2nd Sunday of Ordinary Time – “What Are You Looking For?”

John 1:35-42 | 2nd Sunday of Ordinary Time, Year B

“What Are You Looking For?”

I don’t know if this is accurate, but in this gospel reading from John, I picture John busy with a crowd in the desert when Jesus casually walks by, perhaps kicking up a cloud of desert sand. Startled, John looks up, and a feeling thirty-years-old echoes off the canyon walls. Whatever made him leap in Elizabeth’s womb back when Mary came to visit now causes him to still and for his jaw to drop. All John can do is utter, “Behold, the Lamb of God” (v.36). John’s own disciples have never seen their leader like this, and two of them drop what they are doing for him and follow Jesus.

Jesus didn’t call them. John didn’t tell them to go, to follow the One “mightier than” he (Mark1:7). With no outward direction, no coercion, the men, traditionally thought to be Peter and (the disciple) John, also hear the canyon echo and know they must follow Him. And so they do. They go.

I imagine Peter and John dodging people, trying to keep this one particular Man in sight in the thick crowd, and breathless, when they finally catch up to Him they call.

When I first read Jesus’s reply, “What are you looking for?” (v.38), I pictured the two strangers breathing down Jesus’s back and His reply as a bit of a brush-off. But as I stayed in the scene, felt the desert’s warmth on my shoulders and saw the Man who had so awed John in front of me, that wasn’t quite right. Then, instead of hearing the tone, I listened to His words: “What are you looking for?”

Maybe instead of brushing the men off, Jesus wanted for them to really think about their true desires. If they sought a life of ease, following Him wouldn’t be the answer. If they wanted a warrior to take revenge on Rome’s oppressions, He wasn’t it either. Maybe Jesus wanted the men to consider their true longings before jumping behind Him. Maybe He wanted to be certain they knew that there are many ways to be holy and only in understanding their deepest, God-given hunger would they actually be able to find their unique path: “What are you really looking for?”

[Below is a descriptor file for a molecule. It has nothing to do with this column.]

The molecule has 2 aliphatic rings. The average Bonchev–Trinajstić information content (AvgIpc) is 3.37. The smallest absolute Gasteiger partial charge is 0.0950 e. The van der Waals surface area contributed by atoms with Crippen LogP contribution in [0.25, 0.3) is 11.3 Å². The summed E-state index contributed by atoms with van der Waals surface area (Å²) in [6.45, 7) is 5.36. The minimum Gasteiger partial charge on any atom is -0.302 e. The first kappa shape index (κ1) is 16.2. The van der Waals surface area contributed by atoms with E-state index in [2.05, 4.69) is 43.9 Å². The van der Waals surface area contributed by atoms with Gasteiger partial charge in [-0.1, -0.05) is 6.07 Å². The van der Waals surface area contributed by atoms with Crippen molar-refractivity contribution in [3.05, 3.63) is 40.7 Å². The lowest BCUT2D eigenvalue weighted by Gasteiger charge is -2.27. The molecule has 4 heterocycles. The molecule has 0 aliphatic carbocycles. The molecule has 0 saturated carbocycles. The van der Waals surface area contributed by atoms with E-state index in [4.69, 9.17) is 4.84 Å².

Perhaps Jesus wants the same for us.

So what are our deepest desires? Because the deep ones, the ones that go far below the surface, those we can be sure are God-given. And until we uncover and live freely for those, we will never be truly at peace.

Eleven of the twelve who followed Jesus came to realize that was the life they wanted. Even though it meant a martyr’s death for nearly all of them, that life satisfied them at their core. We too must invest what it takes to hear God’s will for us so we can honestly answer Jesus’s question, “What are you looking for?”


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